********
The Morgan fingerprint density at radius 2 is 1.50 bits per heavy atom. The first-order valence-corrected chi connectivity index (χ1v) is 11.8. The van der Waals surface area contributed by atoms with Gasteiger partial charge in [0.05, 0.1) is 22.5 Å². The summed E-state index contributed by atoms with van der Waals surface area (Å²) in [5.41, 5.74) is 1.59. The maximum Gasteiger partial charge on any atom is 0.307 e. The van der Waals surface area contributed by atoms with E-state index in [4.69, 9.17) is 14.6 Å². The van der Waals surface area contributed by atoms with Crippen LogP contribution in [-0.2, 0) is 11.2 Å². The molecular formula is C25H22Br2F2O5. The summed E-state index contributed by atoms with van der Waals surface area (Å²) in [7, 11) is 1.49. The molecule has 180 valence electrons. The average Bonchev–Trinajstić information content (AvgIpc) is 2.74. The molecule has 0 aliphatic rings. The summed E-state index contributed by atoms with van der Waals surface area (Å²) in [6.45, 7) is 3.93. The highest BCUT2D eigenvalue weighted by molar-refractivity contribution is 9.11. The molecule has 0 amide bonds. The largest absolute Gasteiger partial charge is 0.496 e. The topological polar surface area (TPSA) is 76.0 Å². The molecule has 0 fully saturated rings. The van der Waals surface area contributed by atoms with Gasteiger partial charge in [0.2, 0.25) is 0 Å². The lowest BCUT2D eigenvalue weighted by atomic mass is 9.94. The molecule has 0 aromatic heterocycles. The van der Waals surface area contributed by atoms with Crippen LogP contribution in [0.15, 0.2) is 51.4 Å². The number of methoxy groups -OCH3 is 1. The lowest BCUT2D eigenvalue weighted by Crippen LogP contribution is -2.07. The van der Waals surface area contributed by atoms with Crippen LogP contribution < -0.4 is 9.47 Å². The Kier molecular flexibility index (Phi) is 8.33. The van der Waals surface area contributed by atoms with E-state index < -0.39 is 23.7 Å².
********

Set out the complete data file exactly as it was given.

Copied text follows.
The Morgan fingerprint density at radius 2 is 1.50 bits per heavy atom. The first-order valence-corrected chi connectivity index (χ1v) is 11.8. The van der Waals surface area contributed by atoms with Gasteiger partial charge in [0.05, 0.1) is 22.5 Å². The summed E-state index contributed by atoms with van der Waals surface area (Å²) in [5.41, 5.74) is 1.59. The maximum Gasteiger partial charge on any atom is 0.307 e. The van der Waals surface area contributed by atoms with E-state index in [4.69, 9.17) is 14.6 Å². The van der Waals surface area contributed by atoms with Crippen LogP contribution in [-0.2, 0) is 11.2 Å². The molecular formula is C25H22Br2F2O5. The summed E-state index contributed by atoms with van der Waals surface area (Å²) in [7, 11) is 1.49. The molecule has 180 valence electrons. The average Bonchev–Trinajstić information content (AvgIpc) is 2.74. The molecule has 0 aliphatic rings. The summed E-state index contributed by atoms with van der Waals surface area (Å²) in [6.45, 7) is 3.93. The highest BCUT2D eigenvalue weighted by molar-refractivity contribution is 9.11. The molecule has 0 amide bonds. The largest absolute Gasteiger partial charge is 0.496 e. The topological polar surface area (TPSA) is 76.0 Å². The molecule has 0 fully saturated rings. The van der Waals surface area contributed by atoms with Gasteiger partial charge in [0.2, 0.25) is 0 Å². The lowest BCUT2D eigenvalue weighted by atomic mass is 9.94. The molecule has 0 aromatic heterocycles. The van der Waals surface area contributed by atoms with Crippen LogP contribution in [0.15, 0.2) is 51.4 Å². The number of methoxy groups -OCH3 is 1. The lowest BCUT2D eigenvalue weighted by Crippen LogP contribution is -2.07. The van der Waals surface area contributed by atoms with Crippen LogP contribution < -0.4 is 9.47 Å². The Kier molecular flexibility index (Phi) is 8.33. The van der Waals surface area contributed by atoms with E-state index < -0.39 is 23.7 Å².